"Moreover, given propellant in LEO, an upper stage returning to the earth's surface doesn't have to re-enter at 8 km/s. Given propellant in LEO it can refuel and shed some of it's orbital velocity via reaction mass instead of aerobraking. Eliminating the 8 km/s re-entry makes re-use of upper stages much less difficult."

There's nothing in LEO except for what we take there. Since the propellant will come from some other source, it seems like aerobraking is our only option. The engine reaction velocity won't be much over 4 km/s, which is what it takes to get from EML-1 to LEO. But you won't be getting water directly from EML-1 unless you use asteroids, and those asteroids also have to be moved into EML-1 from somewhere else in the first place... again, using reaction mass.

The moon's water-ice resources are much more certain and abundant. But taking water from the moon to LEO would be a Delta V nightmare. That's 12.6 km/s round trip! Unless you're manufacturing ships on the moon itself, re-usability is the only option here. If you're going to lift water from the surface of the moon to LEO then the ship making that journey would have a terrible mass fraction and the deliveries would barely be a trickle. You'd have to run a huge number of trips to ever get a useful amount of propellant into LEO, which comes from the fact that you need propellant for your ship to make it back from LEO to the moon to make another trip.

If you use aerobraking, then you can make the shuttle between the lunar surface to LEO 9.5 km/s, which is still not very hopeful. But maybe the intent is that an EML-1 station exists, which takes fuel from the lunar surface shuttle and gives fuel to the LEO shuttle. But then it would take lots of trips by the lunar surface ferry for one trip to LEO. Maybe that's your intention. But if you're not using aerobraking, the trip ratio will be huge. How many times can you run the trip from the surface to EML-1 without crashing?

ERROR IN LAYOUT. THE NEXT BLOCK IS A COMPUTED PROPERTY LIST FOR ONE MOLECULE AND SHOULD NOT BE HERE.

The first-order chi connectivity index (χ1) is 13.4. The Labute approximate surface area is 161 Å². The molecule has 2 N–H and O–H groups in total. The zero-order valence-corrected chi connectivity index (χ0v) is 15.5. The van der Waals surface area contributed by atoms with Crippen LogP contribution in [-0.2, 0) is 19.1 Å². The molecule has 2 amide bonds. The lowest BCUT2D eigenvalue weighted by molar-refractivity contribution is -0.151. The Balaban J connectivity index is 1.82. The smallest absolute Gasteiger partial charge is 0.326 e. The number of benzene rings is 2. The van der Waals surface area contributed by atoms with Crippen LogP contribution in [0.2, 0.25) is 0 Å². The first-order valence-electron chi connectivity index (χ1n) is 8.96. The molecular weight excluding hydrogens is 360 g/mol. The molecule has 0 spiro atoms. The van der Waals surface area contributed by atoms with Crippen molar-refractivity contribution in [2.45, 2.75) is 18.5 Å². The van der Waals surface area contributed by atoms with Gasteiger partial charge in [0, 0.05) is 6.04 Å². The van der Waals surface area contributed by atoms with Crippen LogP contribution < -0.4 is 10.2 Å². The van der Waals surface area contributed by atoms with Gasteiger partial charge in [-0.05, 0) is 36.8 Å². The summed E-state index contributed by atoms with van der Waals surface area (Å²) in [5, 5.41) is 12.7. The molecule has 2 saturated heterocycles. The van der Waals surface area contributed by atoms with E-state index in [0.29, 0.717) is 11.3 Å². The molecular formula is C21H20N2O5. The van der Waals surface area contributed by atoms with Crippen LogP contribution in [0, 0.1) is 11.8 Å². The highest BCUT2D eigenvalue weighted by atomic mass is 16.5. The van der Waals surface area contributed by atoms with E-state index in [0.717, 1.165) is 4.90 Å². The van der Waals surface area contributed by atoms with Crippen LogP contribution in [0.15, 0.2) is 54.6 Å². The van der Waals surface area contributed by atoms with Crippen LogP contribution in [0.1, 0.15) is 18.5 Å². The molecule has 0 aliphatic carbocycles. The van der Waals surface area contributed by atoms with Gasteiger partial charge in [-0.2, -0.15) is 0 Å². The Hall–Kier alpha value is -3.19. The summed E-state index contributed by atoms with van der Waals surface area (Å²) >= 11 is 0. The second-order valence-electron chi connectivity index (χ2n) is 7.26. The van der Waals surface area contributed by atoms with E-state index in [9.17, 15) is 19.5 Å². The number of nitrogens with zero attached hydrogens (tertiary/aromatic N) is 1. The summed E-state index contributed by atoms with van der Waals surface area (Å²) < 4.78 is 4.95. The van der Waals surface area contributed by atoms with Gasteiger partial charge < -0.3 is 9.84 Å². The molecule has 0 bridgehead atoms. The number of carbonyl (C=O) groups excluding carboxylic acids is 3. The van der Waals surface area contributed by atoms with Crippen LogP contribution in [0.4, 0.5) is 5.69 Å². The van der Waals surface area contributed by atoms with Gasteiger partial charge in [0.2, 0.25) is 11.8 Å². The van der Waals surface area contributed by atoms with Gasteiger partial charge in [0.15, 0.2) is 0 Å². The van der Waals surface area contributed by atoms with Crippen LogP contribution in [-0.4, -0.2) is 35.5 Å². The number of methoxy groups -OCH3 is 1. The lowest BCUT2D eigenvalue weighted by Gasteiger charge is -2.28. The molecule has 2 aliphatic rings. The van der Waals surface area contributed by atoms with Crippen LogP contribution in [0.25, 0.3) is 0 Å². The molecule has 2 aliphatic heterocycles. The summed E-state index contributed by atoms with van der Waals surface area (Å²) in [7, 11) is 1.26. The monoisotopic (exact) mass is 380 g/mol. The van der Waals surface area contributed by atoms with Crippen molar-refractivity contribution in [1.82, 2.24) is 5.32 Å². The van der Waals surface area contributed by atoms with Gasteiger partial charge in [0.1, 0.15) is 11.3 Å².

But then again, maybe the idea is that a trip from the lunar surface to EML-1 doesn't wear down the ship, and if the LEO trip doesn't aerobrake, then it doesn't either. Still, a lot of these ratios are going to be very large unless we can use nuclear rockets.

Hollister David said...

Alan, I imagine 3 sets of tankers.

The first set would ferry propellant from the moon to EML1 or EML2. Round trip for these tankers would be 5 km/s

Another set of tankers would move propellant from EML1 or EML2 to LEO. Round trip for these tankers would be 7.6 to 4.5 km/s, depending on how much aerobraking is used to circularize orbit at LEO.

The 3rd set of tankers would ferry propellant from EML to GEO. Round trip delta V for these tankers is 2.6 km/s.

See the delta V map above.

Jon Goff said...

Hop,
I agree on some points and disagree on others. Ultimately, economics matters as much or more than physics on determining what will or should happen. That said, I agree that once you need more than a certain amount of propellant on the Moon, ISRU will likely make more sense. I'm more skeptical about lunar ISRU replacing earth for LEO depots. It *might* happen, but there are a lot of unknowns.